Putin was nervous. The Russian government had paid Paul Manafort millions to keep engineering elections in the Ukraine to insure their candidate would remain president. The government in Kiev had always respected the differences and the balance of power between Russians in the east and native Ukrainians in the west, but now Andriy Biletsky of Patriot of Ukraine promised to “lead the White Races of the world in a final crusade for their survival … against the Semite-led Untermenschen.” By February of 2014 he had 3,000 men in his Azov Battalion. With the support of the U.S. and Europe, Biletsky and his masked thugs locked Yanukovych out of all the government buildings. The government fell and Yanukovych fled to Russia.

Putin moved to get back his half of the Ukraine, the Crimea and Russia’s one warm water naval seaport at Sebastopol—annexed in 1783 by Catherine the Great. He sent troops in to secure the area. A referendum held there on March 16 legitimized (once again) Russia’s annexation of the Crimea.

Now, Putin must have thought, it was time to get even. The CIA had taken over governments in Iran, Guatemala, Indonesia, Congo, Dominican Republic, South Vietnam, Brazil, Chile and the Ukraine, so, now, Putin, a former KGB agent, would try to take over the U.S. government.

When Putin has a problem that he doesn’t want to handle through official government channels, he turns to his cook, Yevgeniy Prigozhin.

This billionaire oligarch and right hand of Putin started out in St. Petersburg as a thug. In 1981 he was convicted of fraud, robbery and child prostitution and served nine years in prison. He got out and started a hot dog stand and eventually turned that into running fancy restaurants. Putin enjoyed his cooking and his company and made him a partner in some of his more delicate matters. Prigozhin was Putin’s proxy in big oil deals; he ran the covert operation that took over the Crimea before the plebiscite; he is running the military operation with mercenaries in Syria that are protecting oil fields for Assad; and he’s the money and brains behind the troll farm that worked to influence the 2016 election. He’s identified as the principal in Mueller’s indictment of the 13 Russians.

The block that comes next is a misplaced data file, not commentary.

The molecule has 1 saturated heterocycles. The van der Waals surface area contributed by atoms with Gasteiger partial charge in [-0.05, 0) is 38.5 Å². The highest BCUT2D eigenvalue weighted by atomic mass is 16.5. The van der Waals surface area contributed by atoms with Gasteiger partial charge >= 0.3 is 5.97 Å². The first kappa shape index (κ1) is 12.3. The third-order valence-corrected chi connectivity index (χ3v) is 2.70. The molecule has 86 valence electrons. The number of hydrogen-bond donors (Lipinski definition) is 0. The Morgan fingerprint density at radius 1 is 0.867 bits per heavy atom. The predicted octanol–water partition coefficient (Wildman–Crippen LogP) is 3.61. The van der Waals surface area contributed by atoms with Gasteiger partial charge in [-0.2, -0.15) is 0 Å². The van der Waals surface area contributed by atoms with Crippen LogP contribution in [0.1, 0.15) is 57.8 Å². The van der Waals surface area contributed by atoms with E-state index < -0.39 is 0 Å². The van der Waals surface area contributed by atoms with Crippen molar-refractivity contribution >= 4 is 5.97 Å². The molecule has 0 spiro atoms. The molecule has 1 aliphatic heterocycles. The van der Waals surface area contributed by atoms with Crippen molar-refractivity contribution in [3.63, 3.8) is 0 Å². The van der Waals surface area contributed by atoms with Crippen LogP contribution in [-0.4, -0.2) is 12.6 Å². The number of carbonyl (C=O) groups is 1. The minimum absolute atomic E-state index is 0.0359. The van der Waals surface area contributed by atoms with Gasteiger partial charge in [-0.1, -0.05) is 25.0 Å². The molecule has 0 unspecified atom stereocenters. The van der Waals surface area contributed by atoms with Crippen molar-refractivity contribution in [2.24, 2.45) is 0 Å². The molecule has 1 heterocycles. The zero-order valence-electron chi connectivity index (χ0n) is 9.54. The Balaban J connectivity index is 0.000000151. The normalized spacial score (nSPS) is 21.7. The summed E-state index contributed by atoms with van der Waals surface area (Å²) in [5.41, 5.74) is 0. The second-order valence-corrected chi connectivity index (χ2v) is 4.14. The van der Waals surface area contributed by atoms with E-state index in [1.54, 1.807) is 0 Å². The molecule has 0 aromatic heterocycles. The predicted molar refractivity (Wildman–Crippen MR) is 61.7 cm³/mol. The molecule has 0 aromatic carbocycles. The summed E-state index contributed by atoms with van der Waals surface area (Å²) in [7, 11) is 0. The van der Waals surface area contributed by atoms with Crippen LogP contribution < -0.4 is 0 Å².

What did Putin expect to get out of all this?

He wanted some of the pressure taken off his annexation of the Crimea. That happened. It’s all accepted and everything is forgiven. And the world has moved on.

He wanted to restore Russian influence in the Middle East, and that’s happening. He is the dominant protector of Syria; Prigozhin has been bold enough to attack U.S. troops and our rebel allies for encroaching on Syrian oil. He’s made a separate peace with Iraq and Iran without U.S. involvement or interference, and he is quite openly negotiating with all the players in Afghanistan (the Shi’a minority, the Sunni government and the Taliban) to the exclusion of the U.S.

He wanted sanctions against Russia by the U.S. removed. He got ’em. The Trump Administration has even refused to impose sanctions against Russian bankers passed by Congress saying they weren’t necessary.

We appear to the world as a stumbling, weak and ignorant giant, and the rest of the world is trying to restrain our worst impulses. This is an historic turning point in the evolution of the U.S. as a world power. Trump has precipitated our decline and fall.

But, after he is impeached for money laundering and obstruction of justice and driven from office, he should probably be given the Nobel Peace Prize for making the world a little bit safer by making the U.S. a lot less dangerous.